Can apply with bad credit: MCA providers don’t require excellent or good credit, which means even if you have bad credit, you can still get the funding you need for your business.
Cons of Getting a Merchant Cash Advance
While there are many pros, there are also some cons to be aware of when it comes to getting a merchant cash advance:
Weekly or daily repayments: With an MCA, you’ll need to make regular repayments from your daily sales. This could hurt your cash flow in the short term while you repay the money.
High fees: Because MCA providers use a factor fee rather than interest rates, you could end up paying more back than you would if you used other types of financing.
Not a credit-builder: Because MCA’s aren’t reported to credit bureaus, it won’t help you rebuild your credit if you have a bad credit score or no credit history.
Only for debit or credit card payments: Since MCA’s are paid back with credit and debit card transactions, you will have to accept credit card payments. If you work in an industry that is cash- or check-heavy, then a merchant cash advance may not make sense.
Alternatives to a Merchant Cash Advance
If you’re looking for financing options, a merchant cash advance isn’t the only choice. Here are some other alternatives for getting funding for your small business.
SBA loans are probably the most popular type of business loan for startups and small businesses. That’s because these small business loans have favorable interest rates and are backed by the U.S. Small Business Administration.
However, getting an SBA loan can be a lengthy and cumbersome process, as the agency and partner financial institutions often require a lot of paperwork. And depending on the loan, you may need to meet certain criteria.
Business Lines of Credit
You can get a business line of credit from traditional or online lenders. With a business line of credit, you get access to revolving credit that can be used to grow your business any way you need. As you pay back the money you draw from, your credit reloads, and you get access to more funds.
In many cases a business line of credit only requires a soft credit pull, meaning it won’t affect your personal credit score when you apply.
This type of financing is similar to a merchant cash advance in that it is based on your future revenue. Instead of being based on future credit card sales, it is based on your outstanding invoices. The factoring company gives you a lump percentage of the total invoice amount and then collects the payment for the invoices. You receive the remainder of the invoiced amounts, minus any fees, once the company has collected all invoices.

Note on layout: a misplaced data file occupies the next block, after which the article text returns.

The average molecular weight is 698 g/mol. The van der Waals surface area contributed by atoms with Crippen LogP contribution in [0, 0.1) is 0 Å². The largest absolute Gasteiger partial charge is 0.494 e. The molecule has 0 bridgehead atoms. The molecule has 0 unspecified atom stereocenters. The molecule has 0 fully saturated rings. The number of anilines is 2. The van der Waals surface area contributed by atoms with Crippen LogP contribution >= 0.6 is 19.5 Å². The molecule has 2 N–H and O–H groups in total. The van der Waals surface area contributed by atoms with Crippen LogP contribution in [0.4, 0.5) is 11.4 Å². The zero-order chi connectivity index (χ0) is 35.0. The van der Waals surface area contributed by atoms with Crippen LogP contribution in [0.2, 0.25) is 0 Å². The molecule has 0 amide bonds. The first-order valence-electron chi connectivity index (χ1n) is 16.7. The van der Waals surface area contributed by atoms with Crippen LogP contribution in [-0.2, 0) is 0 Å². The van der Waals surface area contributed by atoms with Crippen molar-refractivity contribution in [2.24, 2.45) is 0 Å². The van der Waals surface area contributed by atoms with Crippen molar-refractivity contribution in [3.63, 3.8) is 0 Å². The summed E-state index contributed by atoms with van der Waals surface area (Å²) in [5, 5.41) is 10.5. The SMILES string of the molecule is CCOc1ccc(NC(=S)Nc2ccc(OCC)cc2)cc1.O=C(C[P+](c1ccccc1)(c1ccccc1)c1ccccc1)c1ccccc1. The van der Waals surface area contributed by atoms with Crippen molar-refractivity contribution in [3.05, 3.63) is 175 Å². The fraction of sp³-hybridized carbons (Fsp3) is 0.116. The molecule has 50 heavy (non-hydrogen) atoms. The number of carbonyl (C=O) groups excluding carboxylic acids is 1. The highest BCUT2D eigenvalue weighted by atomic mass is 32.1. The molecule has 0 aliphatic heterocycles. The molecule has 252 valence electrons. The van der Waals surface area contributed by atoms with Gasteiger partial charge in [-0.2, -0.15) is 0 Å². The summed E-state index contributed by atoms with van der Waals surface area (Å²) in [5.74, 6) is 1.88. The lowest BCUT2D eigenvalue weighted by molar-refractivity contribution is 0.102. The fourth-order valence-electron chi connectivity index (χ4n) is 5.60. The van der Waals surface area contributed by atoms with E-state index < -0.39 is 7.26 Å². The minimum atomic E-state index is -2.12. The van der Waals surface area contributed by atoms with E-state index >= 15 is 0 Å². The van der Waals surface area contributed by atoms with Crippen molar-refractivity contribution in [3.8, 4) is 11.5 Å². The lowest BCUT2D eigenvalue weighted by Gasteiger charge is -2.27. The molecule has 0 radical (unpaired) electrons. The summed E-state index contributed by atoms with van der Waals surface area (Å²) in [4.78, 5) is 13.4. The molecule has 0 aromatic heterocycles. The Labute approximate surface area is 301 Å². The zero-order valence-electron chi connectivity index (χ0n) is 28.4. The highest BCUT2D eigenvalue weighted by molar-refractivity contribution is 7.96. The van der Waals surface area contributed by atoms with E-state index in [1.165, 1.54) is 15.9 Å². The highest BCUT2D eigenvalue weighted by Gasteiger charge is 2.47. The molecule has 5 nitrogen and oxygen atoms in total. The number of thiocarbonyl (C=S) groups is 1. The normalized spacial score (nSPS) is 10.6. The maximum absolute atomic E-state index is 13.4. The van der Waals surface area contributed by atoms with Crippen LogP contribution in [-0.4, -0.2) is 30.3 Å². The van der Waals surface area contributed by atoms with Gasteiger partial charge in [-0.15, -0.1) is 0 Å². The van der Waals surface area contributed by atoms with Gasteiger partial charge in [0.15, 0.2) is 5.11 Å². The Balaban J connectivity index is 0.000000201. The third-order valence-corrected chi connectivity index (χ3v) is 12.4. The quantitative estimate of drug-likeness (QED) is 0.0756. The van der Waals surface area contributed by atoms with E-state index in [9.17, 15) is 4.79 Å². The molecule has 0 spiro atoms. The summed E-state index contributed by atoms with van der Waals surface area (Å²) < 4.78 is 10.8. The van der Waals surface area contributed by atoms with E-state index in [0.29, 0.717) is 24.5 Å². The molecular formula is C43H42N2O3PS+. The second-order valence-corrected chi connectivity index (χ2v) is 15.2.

Working Capital Advances
With a working capital advance, or business cash advance, the lump sum you receive is based on your cash flow rather than your credit card sales. In addition, you will often have a fixed repayment schedule rather than having to pay back a percentage of your future sales. This makes it a bit easier to manage cash flow.
A working capital advance is usually a short-term loan meant to help businesses address their operational needs like inventory purchases or payroll.
Is a Merchant Cash Advance Right for Your Business?
Now that you know what an MCA is and how it works, you can decide if it’s something that makes sense for your small business. With a merchant cash advance, you can get a lump sum to help you grow your company and pay it back with your future credit and debit card sales. However, because MCA providers charge a factor fee, it can cost more than other types of financing options.
Depending on your small business financing needs, it may make sense to seek other types of funding instead. At Backd, you can get a working capital advance of up to $2 million with flexible term lengths of up to 16 months. Or get a business line of credit of up to $750,000 with unlimited terms and great rates.
Apply today, and find out if you qualify in just one business day.